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How to Bond With Transracially Adopted Children

Jul 31, 2014

Because adopted children can feel singled out and different, parents must go through different child-raising experiences than with biological children.  When a child is also not of the same race as the adoptive parents, this creates a whole new set of challenges.  This adoption dynamic, known as transracial adoption, may require different ways for children to bond with their parents.

The term “transracial” can refer to any combination of adoptive children and parents, according to Adoption Alliance director Beth Hall.  For example, an Asian child can be adopted by a black family, or a white child can be adopted by a Latino family.  In the United States, the most common form of transracial adoption is a white family adopting a non-white child. This last combination in particular can exacerbate issues of feeling different, as children of color may perceive themselves as not being treated the same as their parents or white adoptive siblings, as described by Rory Hadley.  Dealing with these issues effectively requires the child feel comfortable addressing these issues.  Adoptive parents that create an open environment help to develop stronger bonds with their transracially-adopted children.

Because a child in a blended family will most likely feel different and isolated, it is very important to make a bigger effort to connect.  Eating and spending time with the child will help establish a sense of permanency in the relationship.  Beth Hall continues to explain that in many situations, the child will have experienced broken relationships with parental figures—often more than once.  When this is the case, creating a sense that the parent will never leave helps cement the bond between parent and adoptive child. Such reassurances are essential to helping the adoptive child to open up emotionally.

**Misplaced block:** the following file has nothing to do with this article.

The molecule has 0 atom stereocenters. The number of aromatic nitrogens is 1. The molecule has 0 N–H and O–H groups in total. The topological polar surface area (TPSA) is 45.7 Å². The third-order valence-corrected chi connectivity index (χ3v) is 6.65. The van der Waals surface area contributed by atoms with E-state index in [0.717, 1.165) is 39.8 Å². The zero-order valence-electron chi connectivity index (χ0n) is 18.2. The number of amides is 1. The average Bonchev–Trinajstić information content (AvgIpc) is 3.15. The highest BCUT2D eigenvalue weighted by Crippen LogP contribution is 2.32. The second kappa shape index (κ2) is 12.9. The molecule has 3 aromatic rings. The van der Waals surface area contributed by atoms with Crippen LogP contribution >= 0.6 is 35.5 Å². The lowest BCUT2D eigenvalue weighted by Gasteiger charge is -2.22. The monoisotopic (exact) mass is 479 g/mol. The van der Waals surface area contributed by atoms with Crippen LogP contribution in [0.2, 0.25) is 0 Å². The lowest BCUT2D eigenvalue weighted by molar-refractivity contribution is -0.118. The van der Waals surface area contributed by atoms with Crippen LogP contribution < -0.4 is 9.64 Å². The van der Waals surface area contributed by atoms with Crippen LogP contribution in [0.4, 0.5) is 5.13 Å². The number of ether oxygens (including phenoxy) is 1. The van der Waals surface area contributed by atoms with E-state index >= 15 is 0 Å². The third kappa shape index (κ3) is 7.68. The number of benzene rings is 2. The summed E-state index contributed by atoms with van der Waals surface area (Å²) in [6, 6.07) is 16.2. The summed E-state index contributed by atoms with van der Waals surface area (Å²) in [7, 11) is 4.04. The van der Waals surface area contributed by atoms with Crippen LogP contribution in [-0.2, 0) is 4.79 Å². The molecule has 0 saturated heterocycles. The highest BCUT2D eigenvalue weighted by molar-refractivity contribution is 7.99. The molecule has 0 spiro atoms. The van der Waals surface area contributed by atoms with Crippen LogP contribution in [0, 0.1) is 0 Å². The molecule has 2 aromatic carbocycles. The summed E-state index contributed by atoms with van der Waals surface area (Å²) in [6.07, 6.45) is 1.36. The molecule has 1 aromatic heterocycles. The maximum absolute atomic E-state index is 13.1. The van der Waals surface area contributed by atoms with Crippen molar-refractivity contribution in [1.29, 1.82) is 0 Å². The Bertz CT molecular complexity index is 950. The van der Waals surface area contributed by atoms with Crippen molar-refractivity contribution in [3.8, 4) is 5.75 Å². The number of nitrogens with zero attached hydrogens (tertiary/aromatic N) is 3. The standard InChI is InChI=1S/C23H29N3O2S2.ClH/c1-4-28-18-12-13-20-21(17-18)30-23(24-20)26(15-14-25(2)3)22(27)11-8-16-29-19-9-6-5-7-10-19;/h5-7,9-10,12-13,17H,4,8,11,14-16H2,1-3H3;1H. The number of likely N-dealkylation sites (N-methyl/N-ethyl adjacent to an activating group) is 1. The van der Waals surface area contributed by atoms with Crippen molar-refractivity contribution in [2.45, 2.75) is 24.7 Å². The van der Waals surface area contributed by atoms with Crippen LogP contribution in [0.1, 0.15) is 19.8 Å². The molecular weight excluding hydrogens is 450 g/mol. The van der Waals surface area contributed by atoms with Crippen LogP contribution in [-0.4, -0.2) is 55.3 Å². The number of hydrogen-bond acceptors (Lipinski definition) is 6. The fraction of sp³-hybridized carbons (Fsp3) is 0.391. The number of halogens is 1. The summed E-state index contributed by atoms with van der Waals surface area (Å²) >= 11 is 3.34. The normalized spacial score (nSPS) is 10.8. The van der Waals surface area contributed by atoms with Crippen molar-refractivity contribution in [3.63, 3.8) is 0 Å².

Transracially adopted children will always know they are different.  They will see it in the mirror and in their parents’ faces.  It is important to acknowledge these differences and speak about them openly, even admiringly.  Ignoring these differences or pretending they don’t matter invalidates the adopted child’s feelings and may create resentment, shame, or distrust. Race is obvious, important, and it matters. Addressing race openly helps the child to accept it.  Furthermore, addressing it openly with the adoptive parents creates a sense of comfort and acceptance, which makes the family closer.

Parents will always have issues bonding with transracially adopted children. To be closer to their children, openness and communication are important above all else, according to Charley Kamen.  Being completely candid develops the child’s sense of empowerment and comfort with asking questions about adoption and identity.  This helps create a sense of acceptance, which creates closeness.


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It is really important to understand their culture and help them connect to it as well.

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